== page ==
- About Us
- Local Savings
- Green Editions
- Legal Notices
- Weekly Ads
Parks, roads improvements on the city’s 2013 docket
In the upcoming year, the City of Redmond will continue its work toward developing the downtown into a vibrant urban center.
One thing residents can look forward to is a bigger Downtown Park.
In order to expand the park, located at 16101 Redmond Way, a number of buildings along Redmond Way and Cleveland Street between Brown Street and Leary Way Northeast will be torn down. The park begins at 161st Avenue Northeast and will extend east, stopping at The Stone House at 16244 Cleveland St.
Redmond Mayor John Marchione said all of the property that will be torn down was purchased by the city between 2011 and 2012.
“It’s great to have the space secured,” he said, adding that the buildings will be coming down in the next four months or so.
Marchione said the city has worked out deals with the businesses being displaced and most will be moving to new locations.
Once the space is cleared, the mayor said the city will expand the park’s grass field and they will look at temporary shading options for the area as they begin preliminary design work. Marchione said there will be an outreach process as well during this time to bring in the community and get their feedback and ideas for the park.
Jeri Rowe-Curtis, chief policy adviser and communications and marketing administrator for the city, said the city will be holding more events during this time, as well, just as they did this past summer with the five-week “Sundays in the Park” series.
In addition to work on Downtown Park, Cleveland Street will also see some improvements.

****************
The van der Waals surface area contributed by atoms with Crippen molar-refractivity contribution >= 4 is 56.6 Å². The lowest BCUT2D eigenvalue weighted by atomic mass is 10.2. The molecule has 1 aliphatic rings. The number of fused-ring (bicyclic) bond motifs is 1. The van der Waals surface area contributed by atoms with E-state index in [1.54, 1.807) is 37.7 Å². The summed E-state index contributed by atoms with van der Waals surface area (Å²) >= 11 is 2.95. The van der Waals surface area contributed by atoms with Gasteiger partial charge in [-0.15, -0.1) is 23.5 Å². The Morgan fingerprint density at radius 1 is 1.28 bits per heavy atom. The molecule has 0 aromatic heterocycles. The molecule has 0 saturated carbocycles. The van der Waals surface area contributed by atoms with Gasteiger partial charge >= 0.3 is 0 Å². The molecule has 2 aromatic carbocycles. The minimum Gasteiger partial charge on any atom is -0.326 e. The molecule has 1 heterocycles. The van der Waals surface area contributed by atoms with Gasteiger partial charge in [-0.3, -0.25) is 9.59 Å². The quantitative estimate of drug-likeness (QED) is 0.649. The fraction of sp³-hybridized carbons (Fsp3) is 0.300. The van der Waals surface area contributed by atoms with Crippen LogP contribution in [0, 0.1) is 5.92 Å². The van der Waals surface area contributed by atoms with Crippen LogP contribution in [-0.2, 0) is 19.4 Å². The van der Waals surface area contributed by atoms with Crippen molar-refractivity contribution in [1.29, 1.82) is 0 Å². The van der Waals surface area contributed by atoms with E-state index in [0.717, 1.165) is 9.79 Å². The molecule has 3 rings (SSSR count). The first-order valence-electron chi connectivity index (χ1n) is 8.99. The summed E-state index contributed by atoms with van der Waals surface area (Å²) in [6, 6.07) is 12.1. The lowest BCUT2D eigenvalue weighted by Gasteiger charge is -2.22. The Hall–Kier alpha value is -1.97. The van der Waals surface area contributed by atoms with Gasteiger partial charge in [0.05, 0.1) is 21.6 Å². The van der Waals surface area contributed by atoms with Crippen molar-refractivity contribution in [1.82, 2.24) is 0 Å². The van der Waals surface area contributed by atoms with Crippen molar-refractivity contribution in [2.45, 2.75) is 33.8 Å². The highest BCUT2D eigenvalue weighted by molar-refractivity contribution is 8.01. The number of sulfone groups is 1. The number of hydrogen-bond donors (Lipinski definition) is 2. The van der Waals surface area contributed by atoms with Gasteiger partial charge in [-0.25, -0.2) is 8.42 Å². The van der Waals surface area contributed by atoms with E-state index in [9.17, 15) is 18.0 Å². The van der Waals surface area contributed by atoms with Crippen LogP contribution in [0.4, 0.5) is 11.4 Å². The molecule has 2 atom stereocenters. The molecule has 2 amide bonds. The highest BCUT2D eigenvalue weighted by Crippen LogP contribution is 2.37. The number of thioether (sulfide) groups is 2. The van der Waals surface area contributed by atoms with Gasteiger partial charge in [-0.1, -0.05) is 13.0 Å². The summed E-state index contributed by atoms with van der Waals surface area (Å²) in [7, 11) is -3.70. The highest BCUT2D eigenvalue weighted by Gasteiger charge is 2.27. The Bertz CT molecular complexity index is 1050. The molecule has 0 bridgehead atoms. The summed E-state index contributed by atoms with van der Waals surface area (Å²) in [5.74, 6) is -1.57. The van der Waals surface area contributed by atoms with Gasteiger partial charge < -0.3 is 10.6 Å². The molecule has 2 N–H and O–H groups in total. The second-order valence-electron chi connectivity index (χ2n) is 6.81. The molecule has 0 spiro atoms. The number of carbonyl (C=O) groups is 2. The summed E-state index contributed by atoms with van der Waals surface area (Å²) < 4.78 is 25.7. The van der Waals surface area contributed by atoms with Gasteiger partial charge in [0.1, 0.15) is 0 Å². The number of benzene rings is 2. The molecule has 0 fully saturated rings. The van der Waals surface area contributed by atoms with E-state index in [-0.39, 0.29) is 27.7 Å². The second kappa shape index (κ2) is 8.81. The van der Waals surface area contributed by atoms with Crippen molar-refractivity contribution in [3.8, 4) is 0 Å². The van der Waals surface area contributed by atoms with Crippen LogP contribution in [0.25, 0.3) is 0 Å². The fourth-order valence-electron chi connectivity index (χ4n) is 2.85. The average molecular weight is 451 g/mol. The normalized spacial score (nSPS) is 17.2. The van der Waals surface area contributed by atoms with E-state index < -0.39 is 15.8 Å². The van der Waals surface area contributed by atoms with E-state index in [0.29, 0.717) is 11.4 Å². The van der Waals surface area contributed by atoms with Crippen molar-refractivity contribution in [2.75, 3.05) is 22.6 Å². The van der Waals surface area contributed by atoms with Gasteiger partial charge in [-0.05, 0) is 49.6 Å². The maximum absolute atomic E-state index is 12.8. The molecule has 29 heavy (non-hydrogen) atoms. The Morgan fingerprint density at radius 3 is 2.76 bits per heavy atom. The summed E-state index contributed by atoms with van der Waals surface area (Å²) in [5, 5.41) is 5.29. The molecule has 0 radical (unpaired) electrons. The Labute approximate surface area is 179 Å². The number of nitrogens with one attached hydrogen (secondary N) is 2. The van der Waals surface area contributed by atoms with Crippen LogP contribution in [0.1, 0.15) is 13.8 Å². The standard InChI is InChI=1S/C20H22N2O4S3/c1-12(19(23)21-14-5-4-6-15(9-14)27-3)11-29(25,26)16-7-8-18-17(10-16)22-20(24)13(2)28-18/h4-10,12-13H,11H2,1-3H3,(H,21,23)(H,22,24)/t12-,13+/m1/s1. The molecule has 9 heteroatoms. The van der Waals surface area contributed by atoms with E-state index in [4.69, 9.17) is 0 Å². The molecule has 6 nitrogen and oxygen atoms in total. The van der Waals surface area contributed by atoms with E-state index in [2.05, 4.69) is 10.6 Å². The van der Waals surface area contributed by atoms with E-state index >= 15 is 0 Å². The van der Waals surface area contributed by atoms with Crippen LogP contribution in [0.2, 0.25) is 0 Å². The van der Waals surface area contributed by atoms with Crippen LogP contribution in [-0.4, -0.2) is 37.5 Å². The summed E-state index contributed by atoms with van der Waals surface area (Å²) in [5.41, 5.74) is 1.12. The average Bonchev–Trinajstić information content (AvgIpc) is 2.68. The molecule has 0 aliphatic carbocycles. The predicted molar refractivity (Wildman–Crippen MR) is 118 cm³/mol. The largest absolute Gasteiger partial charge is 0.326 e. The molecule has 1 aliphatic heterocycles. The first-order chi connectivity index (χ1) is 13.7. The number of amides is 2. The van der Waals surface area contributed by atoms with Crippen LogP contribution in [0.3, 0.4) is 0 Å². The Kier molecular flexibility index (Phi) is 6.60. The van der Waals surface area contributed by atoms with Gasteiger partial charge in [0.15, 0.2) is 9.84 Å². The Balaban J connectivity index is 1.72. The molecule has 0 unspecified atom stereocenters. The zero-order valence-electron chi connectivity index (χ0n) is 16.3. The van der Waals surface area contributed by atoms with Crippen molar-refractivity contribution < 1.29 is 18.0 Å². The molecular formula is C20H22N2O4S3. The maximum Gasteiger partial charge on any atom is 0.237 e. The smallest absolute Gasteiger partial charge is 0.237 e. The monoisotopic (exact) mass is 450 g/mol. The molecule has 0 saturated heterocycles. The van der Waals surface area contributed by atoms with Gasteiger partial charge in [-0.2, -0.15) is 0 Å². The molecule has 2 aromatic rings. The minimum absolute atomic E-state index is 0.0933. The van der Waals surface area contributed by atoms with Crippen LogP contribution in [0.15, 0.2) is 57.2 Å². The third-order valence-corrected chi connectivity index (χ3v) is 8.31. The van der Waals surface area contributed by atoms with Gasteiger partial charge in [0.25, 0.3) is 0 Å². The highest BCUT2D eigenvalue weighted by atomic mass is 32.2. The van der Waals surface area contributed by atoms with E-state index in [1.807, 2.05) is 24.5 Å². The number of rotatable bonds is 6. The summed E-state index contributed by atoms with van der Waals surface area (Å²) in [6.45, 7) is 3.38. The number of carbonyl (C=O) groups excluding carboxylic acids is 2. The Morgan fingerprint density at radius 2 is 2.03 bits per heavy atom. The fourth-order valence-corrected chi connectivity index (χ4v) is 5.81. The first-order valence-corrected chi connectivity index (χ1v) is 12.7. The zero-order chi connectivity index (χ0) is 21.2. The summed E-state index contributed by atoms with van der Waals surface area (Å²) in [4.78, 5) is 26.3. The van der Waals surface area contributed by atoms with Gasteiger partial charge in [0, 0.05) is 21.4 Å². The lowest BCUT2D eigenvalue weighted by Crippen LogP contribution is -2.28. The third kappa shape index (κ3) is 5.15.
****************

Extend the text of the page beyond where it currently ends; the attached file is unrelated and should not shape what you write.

Marchione said they will be widening the sidewalks to make the street more walkable. Other work on the street will include turning it into a three-lane road with street parking. The mayor said all of this is to prepare Cleveland Street to be converted into a two-way street, which won’t happen until about 2016.
There will be continued work on the Redmond Central Connector (RCC), as well.
Marchione said the trail is currently a gravel path and the plan is to pave the downtown portion and install some amenities such as benches and entryways off and on to the trail. The city also plans to install a parking lot to encourage people to use the trail, as well as spend time downtown. Marchione said a lot of the work being done on the RCC will be from about 170th Avenue Northeast to the bridge over Redmond Way.
The city will also be working to secure funding to extend the RCC to Northeast 124th Street. Marchione said they are looking at a combination of budget savings and state grants.
Other work throughout Redmond will include a study of 166th Avenue Northeast from Northeast 85th Street to Northeast 100th Street — better known as Education Hill. The mayor said they will be looking to see if that stretch of road would work better as a three-lane road rather than its current four-lane configuration.
“We’re trying to make it safer for pedestrians,” he said.
He said the city will also encourage public input on this to see what people think. This has been something the city has discussed for about eight years and Marchione said City Council is scheduled to make a decision at the end of the year whether or not to do work on the hill.
Redmond officials will also be doing some work regarding the city’s natural resources this year, including rerouting Bear Creek in order to improve the local fish habitat, planting trees around Dudley Carter Park and restoration work around Tosh, Idylwood and Evans creeks.